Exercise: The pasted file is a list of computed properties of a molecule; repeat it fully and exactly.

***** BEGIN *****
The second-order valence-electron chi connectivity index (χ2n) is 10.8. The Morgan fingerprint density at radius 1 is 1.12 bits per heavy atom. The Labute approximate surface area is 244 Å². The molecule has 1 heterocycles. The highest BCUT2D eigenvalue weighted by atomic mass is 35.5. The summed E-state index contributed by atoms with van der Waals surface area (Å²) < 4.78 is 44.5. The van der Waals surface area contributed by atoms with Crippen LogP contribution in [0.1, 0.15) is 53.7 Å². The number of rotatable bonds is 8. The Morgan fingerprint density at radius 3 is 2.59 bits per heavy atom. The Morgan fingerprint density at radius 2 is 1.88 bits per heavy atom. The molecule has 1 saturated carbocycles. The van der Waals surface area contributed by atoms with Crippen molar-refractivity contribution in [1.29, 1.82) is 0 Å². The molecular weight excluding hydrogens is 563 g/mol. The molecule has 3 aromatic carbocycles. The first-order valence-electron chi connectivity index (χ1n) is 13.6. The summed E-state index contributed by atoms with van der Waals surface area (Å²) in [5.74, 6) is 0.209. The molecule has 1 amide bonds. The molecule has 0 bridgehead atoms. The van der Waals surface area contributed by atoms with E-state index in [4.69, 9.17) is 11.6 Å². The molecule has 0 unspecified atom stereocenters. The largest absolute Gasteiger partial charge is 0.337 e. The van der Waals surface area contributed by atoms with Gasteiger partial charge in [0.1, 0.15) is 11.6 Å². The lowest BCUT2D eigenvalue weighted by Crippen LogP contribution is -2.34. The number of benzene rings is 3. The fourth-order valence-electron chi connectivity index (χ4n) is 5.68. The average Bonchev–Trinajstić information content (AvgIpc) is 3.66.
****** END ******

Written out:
The second-order valence-electron chi connectivity index (χ2n) is 10.8. The Morgan fingerprint density at radius 1 is 1.12 bits per heavy atom. The Labute approximate surface area is 244 Å². The molecule has 1 heterocycles. The highest BCUT2D eigenvalue weighted by atomic mass is 35.5. The summed E-state index contributed by atoms with van der Waals surface area (Å²) < 4.78 is 44.5. The van der Waals surface area contributed by atoms with Crippen LogP contribution in [0.1, 0.15) is 53.7 Å². The number of rotatable bonds is 8. The Morgan fingerprint density at radius 3 is 2.59 bits per heavy atom. The Morgan fingerprint density at radius 2 is 1.88 bits per heavy atom. The molecule has 1 saturated carbocycles. The van der Waals surface area contributed by atoms with Crippen molar-refractivity contribution in [1.29, 1.82) is 0 Å². The molecular weight excluding hydrogens is 563 g/mol. The molecule has 3 aromatic carbocycles. The first-order valence-electron chi connectivity index (χ1n) is 13.6. The summed E-state index contributed by atoms with van der Waals surface area (Å²) in [5.74, 6) is 0.209. The molecule has 1 amide bonds. The molecule has 0 bridgehead atoms. The van der Waals surface area contributed by atoms with E-state index in [4.69, 9.17) is 11.6 Å². The molecule has 0 unspecified atom stereocenters. The largest absolute Gasteiger partial charge is 0.337 e. The van der Waals surface area contributed by atoms with Gasteiger partial charge in [0.1, 0.15) is 11.6 Å². The lowest BCUT2D eigenvalue weighted by Crippen LogP contribution is -2.34. The number of benzene rings is 3. The fourth-order valence-electron chi connectivity index (χ4n) is 5.68. The average Bonchev–Trinajstić information content (AvgIpc) is 3.66.